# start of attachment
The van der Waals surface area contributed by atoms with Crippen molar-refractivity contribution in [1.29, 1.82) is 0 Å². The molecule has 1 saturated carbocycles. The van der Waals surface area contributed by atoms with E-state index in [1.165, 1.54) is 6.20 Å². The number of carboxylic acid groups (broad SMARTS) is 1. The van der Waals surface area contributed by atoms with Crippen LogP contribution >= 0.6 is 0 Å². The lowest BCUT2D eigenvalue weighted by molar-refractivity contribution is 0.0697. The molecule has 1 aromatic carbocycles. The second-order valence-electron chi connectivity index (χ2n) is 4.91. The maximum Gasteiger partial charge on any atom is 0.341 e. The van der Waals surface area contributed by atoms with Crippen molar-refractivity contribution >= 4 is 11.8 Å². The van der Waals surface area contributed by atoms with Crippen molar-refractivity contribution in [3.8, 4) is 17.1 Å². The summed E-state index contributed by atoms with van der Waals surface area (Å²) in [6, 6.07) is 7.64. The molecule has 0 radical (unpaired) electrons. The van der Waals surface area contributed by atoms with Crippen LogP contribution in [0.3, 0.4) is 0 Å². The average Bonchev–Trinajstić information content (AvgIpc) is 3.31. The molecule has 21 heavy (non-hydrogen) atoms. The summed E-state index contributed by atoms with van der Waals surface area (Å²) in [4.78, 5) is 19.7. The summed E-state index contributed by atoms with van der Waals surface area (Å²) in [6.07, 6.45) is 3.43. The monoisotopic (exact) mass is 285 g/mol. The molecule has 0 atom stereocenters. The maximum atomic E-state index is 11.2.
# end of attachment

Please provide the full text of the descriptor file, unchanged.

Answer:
The van der Waals surface area contributed by atoms with Crippen molar-refractivity contribution in [1.29, 1.82) is 0 Å². The molecule has 1 saturated carbocycles. The van der Waals surface area contributed by atoms with E-state index in [1.165, 1.54) is 6.20 Å². The number of carboxylic acid groups (broad SMARTS) is 1. The van der Waals surface area contributed by atoms with Crippen LogP contribution >= 0.6 is 0 Å². The lowest BCUT2D eigenvalue weighted by molar-refractivity contribution is 0.0697. The molecule has 1 aromatic carbocycles. The second-order valence-electron chi connectivity index (χ2n) is 4.91. The maximum Gasteiger partial charge on any atom is 0.341 e. The van der Waals surface area contributed by atoms with Crippen molar-refractivity contribution >= 4 is 11.8 Å². The van der Waals surface area contributed by atoms with Crippen molar-refractivity contribution in [3.8, 4) is 17.1 Å². The summed E-state index contributed by atoms with van der Waals surface area (Å²) in [6, 6.07) is 7.64. The molecule has 0 radical (unpaired) electrons. The van der Waals surface area contributed by atoms with Crippen LogP contribution in [0.3, 0.4) is 0 Å². The average Bonchev–Trinajstić information content (AvgIpc) is 3.31. The molecule has 21 heavy (non-hydrogen) atoms. The summed E-state index contributed by atoms with van der Waals surface area (Å²) in [4.78, 5) is 19.7. The summed E-state index contributed by atoms with van der Waals surface area (Å²) in [6.07, 6.45) is 3.43. The monoisotopic (exact) mass is 285 g/mol. The molecule has 0 atom stereocenters. The maximum atomic E-state index is 11.2.